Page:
My husband was looking for a lesson idea to use with his geometry students after they finished with their semester tests. I suggested he give them some sort of logic puzzle to work on, and I reminded him that I had blogged about a bunch of them before! After looking through my blog posts, he decided the Zukei puzzle fit exactly what he was looking for! You can read my original post about Zukei puzzles here.
Here are the instructions for the Zukei puzzles on Inaba's website:
|Image Source: http://inabapuzzle.com/study/zukei_q.pdf|
The puzzle file from Inaba features 42 puzzles focusing on the following geometric vocabulary words: square, rectangle, isosceles triangle, isosceles right triangle, right triangle, rhombus, trapezoid, and parallelogram. This summer, I used google translate to translate the clues for each of the 42 puzzles. I made this google doc as a key to allow the puzzles to be used in an English speaking classroom.
To make the puzzles easier to use in our classrooms, I used the snipping tool and the google doc to make an English version of the activity. My version ended up being six pages long. Then, I sent the file to my husband. He rearranged the images and labels to compress it into a four page document.
We both ended up using his compressed version with our classes right before Christmas break. My trig students weren't the happiest about having to do work on the LAST day before Christmas break, but they survived. It definitely stretched their brains. For my trig kids, it had been a couple of years since they had been required to think about shapes like parallelograms and rhombuses. So, it was a nice vocab review for them.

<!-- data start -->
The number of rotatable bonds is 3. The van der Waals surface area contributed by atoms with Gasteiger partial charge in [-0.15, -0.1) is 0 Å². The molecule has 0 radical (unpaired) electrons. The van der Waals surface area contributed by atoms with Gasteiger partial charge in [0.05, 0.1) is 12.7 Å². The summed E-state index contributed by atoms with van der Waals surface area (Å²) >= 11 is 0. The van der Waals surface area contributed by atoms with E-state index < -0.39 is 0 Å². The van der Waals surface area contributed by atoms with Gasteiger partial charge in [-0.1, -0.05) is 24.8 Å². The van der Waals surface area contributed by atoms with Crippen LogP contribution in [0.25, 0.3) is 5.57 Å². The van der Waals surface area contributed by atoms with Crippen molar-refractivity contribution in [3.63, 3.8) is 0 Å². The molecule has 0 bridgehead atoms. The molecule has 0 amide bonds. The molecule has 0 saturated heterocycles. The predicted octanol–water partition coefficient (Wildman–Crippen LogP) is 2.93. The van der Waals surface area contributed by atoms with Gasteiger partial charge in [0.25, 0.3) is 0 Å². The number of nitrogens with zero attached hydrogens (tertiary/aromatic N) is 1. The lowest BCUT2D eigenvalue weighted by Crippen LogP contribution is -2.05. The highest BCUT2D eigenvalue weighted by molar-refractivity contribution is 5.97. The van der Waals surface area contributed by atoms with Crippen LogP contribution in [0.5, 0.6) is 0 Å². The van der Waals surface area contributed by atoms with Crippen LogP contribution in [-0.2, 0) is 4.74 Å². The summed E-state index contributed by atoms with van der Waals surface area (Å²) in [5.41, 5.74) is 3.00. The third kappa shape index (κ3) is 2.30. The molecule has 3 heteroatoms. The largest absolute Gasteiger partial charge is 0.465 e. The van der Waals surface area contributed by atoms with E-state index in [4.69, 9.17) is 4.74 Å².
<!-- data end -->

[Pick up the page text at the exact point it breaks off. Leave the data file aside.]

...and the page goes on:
I also gave a set of puzzles to one of my 8th graders who is taking Algebra. This student LOVES challenges and puzzles! When he was struggling with the parallelograms, we started talking about how we can take what we had learned about parallel lines having the same slope in Algebra 1 and apply it to these puzzles.
These puzzles are fun. And, they are frustrating! We won't talk about how long I was stuck trying to figure out puzzle number 6! In fact, I only figured it out because a student spoiled it for me!
I feel like I need to remind you once again that I did not create these puzzles. I simply re-formatted them to make them usable in English speaking classrooms. All of the puzzles were created by Naoki Inaba. Here is his full page of math puzzles.
Here is what the four page file of puzzles looks like after being translated by me and arranged by my husband.
The files (both the six page and four page versions) have been uploaded here in PUB and PDF format.
Ever since I used them in class, I've been thinking about how to modify them for use in my Algebra 1 class. I would love to have these puzzles on a coordinate grid. Then, students would have to write the equations of the lines that went through each pair of points to form each shape. Hmm...